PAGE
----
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Casino

Theatrical movie poster
Directed by Martin Scorsese
Produced by Barbara De Fina
Written by Screenplay:
Nicholas Pileggi
Martin Scorsese
Book:
Nicholas Pileggi
Narrated by Robert De Niro
Joe Pesci
Frank Vincent
Starring Robert De Niro
Joe Pesci
Sharon Stone
Frank Vincent
Don Rickles
Pasquale Cajano
James Woods
Alan King
Kevin Pollak
Cinematography Robert Richardson
Editing by Thelma Schoonmaker
Distributed by Universal Pictures
Release date(s) November 22, 1995
Running time 178 min.
Country United States
Language English French
Budget $52,000,000[citation needed]
Gross revenue $116,112,375

Casino is a 1995 crime drama film directed by Martin Scorsese. It is based on the non-fiction book of the same name by Nicholas Pileggi, who also co-wrote the screenplay for the film with Scorsese.

Robert De Niro stars as Sam "Ace" Rothstein, a Jewish-American top gambling handicapper who is called by the Mob to oversee the day-to-day operations at the fictional Tangiers casino in Las Vegas. The story is based on Frank "Lefty" Rosenthal, who ran the Stardust, Fremont and the Hacienda casinos in Las Vegas for the Chicago Outfit from the 1970s until the early 1980s.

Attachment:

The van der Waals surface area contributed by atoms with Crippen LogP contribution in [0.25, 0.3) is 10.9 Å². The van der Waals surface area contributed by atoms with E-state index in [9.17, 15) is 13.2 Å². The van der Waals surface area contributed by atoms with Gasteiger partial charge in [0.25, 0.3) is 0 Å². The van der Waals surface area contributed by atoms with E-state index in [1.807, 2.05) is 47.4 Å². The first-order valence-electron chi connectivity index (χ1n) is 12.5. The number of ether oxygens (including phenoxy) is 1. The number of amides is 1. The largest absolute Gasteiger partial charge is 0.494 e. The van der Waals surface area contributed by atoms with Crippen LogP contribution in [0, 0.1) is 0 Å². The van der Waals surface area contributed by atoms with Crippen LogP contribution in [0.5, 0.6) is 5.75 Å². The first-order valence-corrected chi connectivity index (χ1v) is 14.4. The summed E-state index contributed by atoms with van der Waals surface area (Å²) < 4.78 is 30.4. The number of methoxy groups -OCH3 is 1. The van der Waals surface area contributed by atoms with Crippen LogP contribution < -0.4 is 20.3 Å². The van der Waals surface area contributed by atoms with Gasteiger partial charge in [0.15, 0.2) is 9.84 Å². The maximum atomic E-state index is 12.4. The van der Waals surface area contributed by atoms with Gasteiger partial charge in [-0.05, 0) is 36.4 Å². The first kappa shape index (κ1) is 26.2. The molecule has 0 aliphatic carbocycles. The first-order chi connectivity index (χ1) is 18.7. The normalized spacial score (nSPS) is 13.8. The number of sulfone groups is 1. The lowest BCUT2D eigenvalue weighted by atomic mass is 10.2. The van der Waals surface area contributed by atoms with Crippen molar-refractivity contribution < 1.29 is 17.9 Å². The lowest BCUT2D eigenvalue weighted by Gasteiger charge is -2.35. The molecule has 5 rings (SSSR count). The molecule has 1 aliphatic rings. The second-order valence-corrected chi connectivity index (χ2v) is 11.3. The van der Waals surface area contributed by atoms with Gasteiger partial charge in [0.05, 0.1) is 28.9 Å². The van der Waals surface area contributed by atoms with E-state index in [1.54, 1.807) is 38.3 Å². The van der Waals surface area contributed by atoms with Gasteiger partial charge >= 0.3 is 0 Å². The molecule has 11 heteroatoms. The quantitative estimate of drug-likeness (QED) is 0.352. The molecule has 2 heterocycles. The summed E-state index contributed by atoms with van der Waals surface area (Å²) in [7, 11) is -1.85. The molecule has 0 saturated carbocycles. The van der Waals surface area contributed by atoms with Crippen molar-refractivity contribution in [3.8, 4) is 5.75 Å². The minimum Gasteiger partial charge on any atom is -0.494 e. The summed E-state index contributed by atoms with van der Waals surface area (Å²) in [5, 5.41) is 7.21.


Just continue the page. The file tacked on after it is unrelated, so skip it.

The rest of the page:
Joe Pesci plays Nicky Santoro, based on the real-life mob enforcer Anthony "Tony the Ant" Spilotro. Nicky is sent to Vegas to make sure that money from the Tangiers is skimmed off the top and that the mobsters in Vegas are kept in line. Sharon Stone plays Ace's wife, the self-obsessed and devious Ginger, a role that earned her a Golden Globe Award for Best Actress and an Academy Award nomination for Best Actress.

When released, Casino had the most uses of the word "fuck" (422) in a feature length film. Casino has been considered a companion piece to Scorsese's earlier film, Goodfellas (1990), which also starred De Niro and Pesci, and was written by Pileggi and Scorsese.